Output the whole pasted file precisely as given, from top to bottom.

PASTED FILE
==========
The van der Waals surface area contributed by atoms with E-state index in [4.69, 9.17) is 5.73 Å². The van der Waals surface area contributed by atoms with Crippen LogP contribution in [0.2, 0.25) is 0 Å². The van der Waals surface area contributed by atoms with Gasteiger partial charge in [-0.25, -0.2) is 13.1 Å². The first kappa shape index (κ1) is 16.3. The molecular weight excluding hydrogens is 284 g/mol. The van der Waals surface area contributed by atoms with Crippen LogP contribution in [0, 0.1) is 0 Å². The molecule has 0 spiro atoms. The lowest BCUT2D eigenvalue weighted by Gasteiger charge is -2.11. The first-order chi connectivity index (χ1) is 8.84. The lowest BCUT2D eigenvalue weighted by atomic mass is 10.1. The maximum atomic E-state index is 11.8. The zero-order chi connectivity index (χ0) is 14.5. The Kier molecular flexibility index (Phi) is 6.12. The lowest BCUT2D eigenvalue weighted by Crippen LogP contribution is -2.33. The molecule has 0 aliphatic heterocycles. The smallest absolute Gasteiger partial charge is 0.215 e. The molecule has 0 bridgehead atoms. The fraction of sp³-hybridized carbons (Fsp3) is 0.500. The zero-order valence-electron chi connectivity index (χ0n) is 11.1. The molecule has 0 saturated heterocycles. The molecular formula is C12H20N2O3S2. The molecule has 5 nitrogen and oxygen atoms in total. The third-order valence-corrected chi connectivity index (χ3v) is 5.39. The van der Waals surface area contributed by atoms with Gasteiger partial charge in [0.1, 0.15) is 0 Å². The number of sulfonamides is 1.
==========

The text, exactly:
The van der Waals surface area contributed by atoms with E-state index in [4.69, 9.17) is 5.73 Å². The van der Waals surface area contributed by atoms with Crippen LogP contribution in [0.2, 0.25) is 0 Å². The van der Waals surface area contributed by atoms with Gasteiger partial charge in [-0.25, -0.2) is 13.1 Å². The first kappa shape index (κ1) is 16.3. The molecular weight excluding hydrogens is 284 g/mol. The van der Waals surface area contributed by atoms with Crippen LogP contribution in [0, 0.1) is 0 Å². The molecule has 0 spiro atoms. The lowest BCUT2D eigenvalue weighted by Gasteiger charge is -2.11. The first-order chi connectivity index (χ1) is 8.84. The lowest BCUT2D eigenvalue weighted by atomic mass is 10.1. The maximum atomic E-state index is 11.8. The zero-order chi connectivity index (χ0) is 14.5. The Kier molecular flexibility index (Phi) is 6.12. The lowest BCUT2D eigenvalue weighted by Crippen LogP contribution is -2.33. The molecule has 0 aliphatic heterocycles. The smallest absolute Gasteiger partial charge is 0.215 e. The molecule has 0 bridgehead atoms. The fraction of sp³-hybridized carbons (Fsp3) is 0.500. The zero-order valence-electron chi connectivity index (χ0n) is 11.1. The molecule has 0 saturated heterocycles. The molecular formula is C12H20N2O3S2. The molecule has 5 nitrogen and oxygen atoms in total. The third-order valence-corrected chi connectivity index (χ3v) is 5.39. The van der Waals surface area contributed by atoms with Gasteiger partial charge in [0.1, 0.15) is 0 Å². The number of sulfonamides is 1.